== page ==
Sofia Lotto Persio reports from the GTR Global Commodity Trade Finance conference in Lugano, discussing the impact that a turbulent year has had on banks and commodity traders.
It’s been an eventful year for the commodity trade finance community in Switzerland. The fall in commodity prices, the Qingdao fraud scandal and the continuous retracting of banks from the business have sent shockwaves through the industry, with many talking about having reached the end of the commodity super-cycle.
The mood at the GTR Global Commodity Trade Finance conference in Lugano at the end of September was one of resilience against the challenges brought about by commodity price levels, upcoming regulatory changes and the rise of Asian competition.
According to Stéphane Graber, secretary general at Swiss Trading & Shipping Association (STSA), the impact of the fall in commodity prices on Swiss traders is a complex matter to assess, depending which aspect of the business is considered. “Pure commodity trader activities were covered against price fluctuation […] On the asset side, so extractive or productive side, we see more turbulent times with difficulties to finance and have a good return on investment,” he told GTR on the sidelines of the event. Graber’s analysis was supported by recent events affecting major commodity trader Glencore, whose short-term strategy in response to the fall in commodity prices – and to refinance its debt – has been to sell off assets and reduce production while waiting for the price to adjust. The company has already applied the strategy to copper and zinc mines, saying that there was “no point” in extracting the metal without making a profitable margin.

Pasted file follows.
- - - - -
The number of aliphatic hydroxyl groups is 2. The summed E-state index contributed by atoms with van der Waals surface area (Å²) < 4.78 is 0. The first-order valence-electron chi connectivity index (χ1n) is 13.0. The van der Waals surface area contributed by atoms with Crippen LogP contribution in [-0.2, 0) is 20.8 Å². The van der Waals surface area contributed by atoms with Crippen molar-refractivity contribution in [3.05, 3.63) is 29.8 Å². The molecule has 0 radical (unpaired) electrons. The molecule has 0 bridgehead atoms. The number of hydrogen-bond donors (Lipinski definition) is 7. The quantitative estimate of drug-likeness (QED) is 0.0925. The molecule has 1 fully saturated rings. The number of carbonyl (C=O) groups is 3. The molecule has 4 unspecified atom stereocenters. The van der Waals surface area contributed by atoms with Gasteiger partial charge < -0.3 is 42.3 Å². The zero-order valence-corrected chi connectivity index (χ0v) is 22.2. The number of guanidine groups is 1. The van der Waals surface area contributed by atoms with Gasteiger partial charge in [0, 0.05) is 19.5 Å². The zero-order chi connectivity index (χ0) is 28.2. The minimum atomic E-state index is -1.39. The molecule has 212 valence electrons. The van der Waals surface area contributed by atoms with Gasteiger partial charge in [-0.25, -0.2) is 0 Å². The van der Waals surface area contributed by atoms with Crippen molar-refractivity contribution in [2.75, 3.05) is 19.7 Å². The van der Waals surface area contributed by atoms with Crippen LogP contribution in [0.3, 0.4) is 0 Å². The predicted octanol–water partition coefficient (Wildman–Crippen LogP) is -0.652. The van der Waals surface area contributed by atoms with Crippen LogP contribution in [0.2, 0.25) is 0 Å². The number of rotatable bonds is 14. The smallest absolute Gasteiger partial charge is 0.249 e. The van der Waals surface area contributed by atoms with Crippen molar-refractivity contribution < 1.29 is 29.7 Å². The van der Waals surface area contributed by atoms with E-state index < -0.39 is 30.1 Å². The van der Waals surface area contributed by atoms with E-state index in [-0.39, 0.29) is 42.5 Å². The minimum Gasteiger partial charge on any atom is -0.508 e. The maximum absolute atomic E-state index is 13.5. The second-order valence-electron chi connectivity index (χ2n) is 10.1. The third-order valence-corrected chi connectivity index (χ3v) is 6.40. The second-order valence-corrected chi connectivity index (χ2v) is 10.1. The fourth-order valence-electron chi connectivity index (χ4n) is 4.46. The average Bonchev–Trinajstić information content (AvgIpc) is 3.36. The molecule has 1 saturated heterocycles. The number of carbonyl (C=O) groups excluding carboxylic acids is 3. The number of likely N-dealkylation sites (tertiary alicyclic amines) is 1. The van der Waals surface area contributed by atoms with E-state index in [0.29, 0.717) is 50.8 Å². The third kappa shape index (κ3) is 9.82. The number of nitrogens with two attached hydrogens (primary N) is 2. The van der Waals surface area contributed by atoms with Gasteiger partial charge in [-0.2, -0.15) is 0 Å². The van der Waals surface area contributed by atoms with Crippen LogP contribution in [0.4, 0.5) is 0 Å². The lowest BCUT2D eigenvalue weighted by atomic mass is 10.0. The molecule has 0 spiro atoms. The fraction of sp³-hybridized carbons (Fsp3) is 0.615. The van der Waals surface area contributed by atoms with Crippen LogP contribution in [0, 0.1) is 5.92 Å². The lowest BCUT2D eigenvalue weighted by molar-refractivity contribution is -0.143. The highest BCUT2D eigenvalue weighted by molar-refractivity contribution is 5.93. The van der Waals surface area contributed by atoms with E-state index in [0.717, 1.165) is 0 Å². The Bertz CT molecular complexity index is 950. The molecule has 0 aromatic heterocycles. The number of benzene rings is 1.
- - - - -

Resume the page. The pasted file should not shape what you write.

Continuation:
In his keynote speech addressing the regulatory challenges of a globalised commodities activity, Graber said that worrying about the rise of Asian hubs should not be as much of a priority as “levelling the playing field” of existing regulations that differ across jurisdictions. He advised traders not to oppose regulation, but instead to keep an open dialogue with the regulators and co-operate with them to try and make regulations consistent with other international environments without penalising the Swiss position.
Despite the emergence of Asia and the Middle East as commodity trading centres, delegates and speakers at the conference were confident Switzerland could remain an important hub. Alexander Peters, Sahara group CFO and Swiss Commodity Club board director, agreed that co-operation was key in ensuring Switzerland’s future as a commodity trading hub. “We all need to work together to create a better and safer environment for Swiss commodity traders, [otherwise] there may be a shift of commodity traders to different jurisdictions where they have better conditions to work and a better, lower price environment.”
“We have seen a shift from Switzerland to the Far East, and whilst that has happened, there is still a lot of expertise in Switzerland amongst the trading houses that is not evident in the Far East,” reassured Philip Prowse, Clyde & Co partner, speaking to GTR at the event. It is this expertise that could make Switzerland a viable jurisdiction for commodity trading notwithstanding what happens to commodity prices. “The fact the price is low at the moment dents the confidence and that makes people maybe slightly more hesitant, but it shouldn’t affect any of the ongoing viability of businesses if they are properly structured,” he said.
Uneasy banking relationship
The bank/trader relationship was a major talking point at the conference. On the one hand, big commodity traders are still receiving support from banks: just in recent months VDM Metals signed a €300mn borrowing base facility with nine European banks, Trafigura closed a multi-currency syndicated RCF and term loan facilities for a total equivalent to US$2.2bn, and Vitol concluded a whopping US$8bn RCF.